Twenty years after Serb forces unleashed a brutal campaign of ethnic cleansing in Bosnia, their military commander Gen. Ratko Mladic is finally going on trial on charges of masterminding atrocities throughout the country’s devastating 1992-95 war.
Mr. Mladic will enter the United Nations’ Yugoslav war crimes tribunal Wednesday a frail 70-year-old, a far cry from the swaggering general who commanded Serb forces during the war that left some 100,000 people dead.
“I don’t have to tell you how important it is that finally this trial can start 17 years after the first indictment was issued (against Mr. Mladic),” said the court’s Belgian chief prosecutor Serge Brammertz.
For years after the war Mr. Mladic was an elusive fugitive and one of the world’s most-wanted men. His time on the run finally ended last year when Serbian forces arrested him near Belgrade and flew him to The Hague. He has been waiting for his trial in the same jail as his former political leader, Radovan Karadzic, who was arrested in 2008 and is now at the midway point of his own trial on almost identical charges to Mr. Mladic.
“We would of course have preferred having both before the same judges, one being the political architect of the crimes allegedly committed, the other the military leader of this policy,” Mr. Brammertz said.
Both men are accused of leading Bosnian Serb forces responsible for atrocities that started with a brutal campaign of ethnic cleansing in 1992 and climaxed in July 1995 with Europe’s worst massacre since World War II, the slaughter of some 8,000 Muslim men and boys in the northern enclave of Srebrenica. They also are charged in the deadly campaign of sniping and shelling during the 44-month siege of the capital, Sarajevo.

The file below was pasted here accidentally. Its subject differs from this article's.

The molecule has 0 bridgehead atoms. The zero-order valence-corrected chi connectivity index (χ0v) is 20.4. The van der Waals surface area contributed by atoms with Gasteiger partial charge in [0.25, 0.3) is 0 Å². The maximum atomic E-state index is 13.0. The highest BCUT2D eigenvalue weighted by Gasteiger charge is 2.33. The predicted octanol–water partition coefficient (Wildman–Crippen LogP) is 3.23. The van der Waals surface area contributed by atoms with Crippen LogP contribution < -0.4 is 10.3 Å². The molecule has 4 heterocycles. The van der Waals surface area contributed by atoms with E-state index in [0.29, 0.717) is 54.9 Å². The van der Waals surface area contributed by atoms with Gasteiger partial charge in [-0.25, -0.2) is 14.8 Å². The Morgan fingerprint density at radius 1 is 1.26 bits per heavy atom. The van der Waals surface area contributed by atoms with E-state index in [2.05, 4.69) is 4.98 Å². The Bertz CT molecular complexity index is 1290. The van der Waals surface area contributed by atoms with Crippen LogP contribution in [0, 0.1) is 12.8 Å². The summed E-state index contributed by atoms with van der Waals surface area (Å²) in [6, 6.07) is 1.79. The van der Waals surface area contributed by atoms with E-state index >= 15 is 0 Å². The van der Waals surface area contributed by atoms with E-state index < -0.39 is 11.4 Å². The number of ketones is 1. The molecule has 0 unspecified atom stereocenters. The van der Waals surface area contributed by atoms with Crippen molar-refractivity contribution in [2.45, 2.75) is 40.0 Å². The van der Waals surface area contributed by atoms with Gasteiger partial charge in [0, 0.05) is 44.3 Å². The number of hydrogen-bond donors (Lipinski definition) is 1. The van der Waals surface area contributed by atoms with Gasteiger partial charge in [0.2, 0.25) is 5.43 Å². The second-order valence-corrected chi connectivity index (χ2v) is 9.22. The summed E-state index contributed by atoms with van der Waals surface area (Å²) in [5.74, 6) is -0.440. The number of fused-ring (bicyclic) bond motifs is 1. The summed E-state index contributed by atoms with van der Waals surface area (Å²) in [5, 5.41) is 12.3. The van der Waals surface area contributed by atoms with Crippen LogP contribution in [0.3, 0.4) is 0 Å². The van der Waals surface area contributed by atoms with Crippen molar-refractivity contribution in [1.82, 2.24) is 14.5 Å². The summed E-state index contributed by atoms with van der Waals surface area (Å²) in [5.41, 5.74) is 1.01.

The man seen as the overall architect of the Balkan wars of the 1990s, former Yugoslav President Slobodan Milosevic, died of a heart attack in his cell in 2006 before tribunal judges could deliver verdicts in his trial.
Survivors of the Bosnian war, which left 10,000 dead, hope the same will not happen to Mr. Mladic, who suffered at least one stroke while in hiding after his indictment and has been in ill health in The Hague.
“Victims are afraid that Mladic could die, and that would be very disappointing for the victims in Bosnia. I want a verdict for Mladic so that the whole world will see that he is a war criminal and has committed the crimes in Bosnia,” said Kadefa Mujic, 42, from Srebrenica, a representative of the group “Mothers of Srebrenica” who met Tuesday with Mr. Brammertz in The Hague.
Munira Subasic was in Srebrenica on those fateful days in 1995, seeking sanctuary with thousands of other residents in a U.N. peacekeepers’ compound.
Speaking to The Associated Press in Bosnia, she said she still remembers Mr. Mladic barking threats at the base’s Dutch commander and ordering men to be separated from women.
“Surrender your weapons and I will guarantee you life,” he told the Bosnian Muslim men and boys, some as young as 11. “You can survive or you can disappear.”